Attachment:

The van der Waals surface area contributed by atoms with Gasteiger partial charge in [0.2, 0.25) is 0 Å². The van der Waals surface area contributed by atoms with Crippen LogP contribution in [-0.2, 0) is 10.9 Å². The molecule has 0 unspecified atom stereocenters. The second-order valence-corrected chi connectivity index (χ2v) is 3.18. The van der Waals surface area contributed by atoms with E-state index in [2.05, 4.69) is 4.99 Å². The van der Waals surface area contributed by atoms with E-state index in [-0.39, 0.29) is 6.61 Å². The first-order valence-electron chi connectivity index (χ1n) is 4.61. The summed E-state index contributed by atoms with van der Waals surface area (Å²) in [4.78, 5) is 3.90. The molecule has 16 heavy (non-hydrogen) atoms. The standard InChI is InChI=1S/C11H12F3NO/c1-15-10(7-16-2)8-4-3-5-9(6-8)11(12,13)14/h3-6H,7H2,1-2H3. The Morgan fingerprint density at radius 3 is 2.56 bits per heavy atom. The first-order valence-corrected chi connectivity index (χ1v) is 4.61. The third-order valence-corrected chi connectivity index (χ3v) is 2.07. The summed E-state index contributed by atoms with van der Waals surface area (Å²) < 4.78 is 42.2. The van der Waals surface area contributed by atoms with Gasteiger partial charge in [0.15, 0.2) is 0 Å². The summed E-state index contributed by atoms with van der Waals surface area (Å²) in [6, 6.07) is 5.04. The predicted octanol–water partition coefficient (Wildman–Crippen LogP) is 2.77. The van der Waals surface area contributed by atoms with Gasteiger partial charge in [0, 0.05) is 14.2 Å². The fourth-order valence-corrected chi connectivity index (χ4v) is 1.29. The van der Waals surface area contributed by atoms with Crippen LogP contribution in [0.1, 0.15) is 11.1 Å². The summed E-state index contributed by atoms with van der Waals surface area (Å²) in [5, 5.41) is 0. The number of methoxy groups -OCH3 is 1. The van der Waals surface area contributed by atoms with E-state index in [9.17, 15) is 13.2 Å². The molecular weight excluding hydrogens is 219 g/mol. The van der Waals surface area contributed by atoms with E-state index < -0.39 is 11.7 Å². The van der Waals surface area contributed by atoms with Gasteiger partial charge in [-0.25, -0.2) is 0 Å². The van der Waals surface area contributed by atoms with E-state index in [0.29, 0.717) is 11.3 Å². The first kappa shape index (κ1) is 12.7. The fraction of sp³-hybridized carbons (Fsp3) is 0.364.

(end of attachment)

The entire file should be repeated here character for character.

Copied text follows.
The van der Waals surface area contributed by atoms with Gasteiger partial charge in [0.2, 0.25) is 0 Å². The van der Waals surface area contributed by atoms with Crippen LogP contribution in [-0.2, 0) is 10.9 Å². The molecule has 0 unspecified atom stereocenters. The second-order valence-corrected chi connectivity index (χ2v) is 3.18. The van der Waals surface area contributed by atoms with E-state index in [2.05, 4.69) is 4.99 Å². The van der Waals surface area contributed by atoms with E-state index in [-0.39, 0.29) is 6.61 Å². The first-order valence-electron chi connectivity index (χ1n) is 4.61. The summed E-state index contributed by atoms with van der Waals surface area (Å²) in [4.78, 5) is 3.90. The molecule has 16 heavy (non-hydrogen) atoms. The standard InChI is InChI=1S/C11H12F3NO/c1-15-10(7-16-2)8-4-3-5-9(6-8)11(12,13)14/h3-6H,7H2,1-2H3. The Morgan fingerprint density at radius 3 is 2.56 bits per heavy atom. The first-order valence-corrected chi connectivity index (χ1v) is 4.61. The third-order valence-corrected chi connectivity index (χ3v) is 2.07. The summed E-state index contributed by atoms with van der Waals surface area (Å²) < 4.78 is 42.2. The van der Waals surface area contributed by atoms with Gasteiger partial charge in [0.15, 0.2) is 0 Å². The summed E-state index contributed by atoms with van der Waals surface area (Å²) in [6, 6.07) is 5.04. The predicted octanol–water partition coefficient (Wildman–Crippen LogP) is 2.77. The van der Waals surface area contributed by atoms with Gasteiger partial charge in [0, 0.05) is 14.2 Å². The fourth-order valence-corrected chi connectivity index (χ4v) is 1.29. The van der Waals surface area contributed by atoms with Crippen LogP contribution in [0.1, 0.15) is 11.1 Å². The summed E-state index contributed by atoms with van der Waals surface area (Å²) in [5, 5.41) is 0. The number of methoxy groups -OCH3 is 1. The van der Waals surface area contributed by atoms with E-state index in [9.17, 15) is 13.2 Å². The molecular weight excluding hydrogens is 219 g/mol. The van der Waals surface area contributed by atoms with E-state index < -0.39 is 11.7 Å². The van der Waals surface area contributed by atoms with Gasteiger partial charge in [-0.25, -0.2) is 0 Å². The van der Waals surface area contributed by atoms with E-state index in [0.29, 0.717) is 11.3 Å². The first kappa shape index (κ1) is 12.7. The fraction of sp³-hybridized carbons (Fsp3) is 0.364.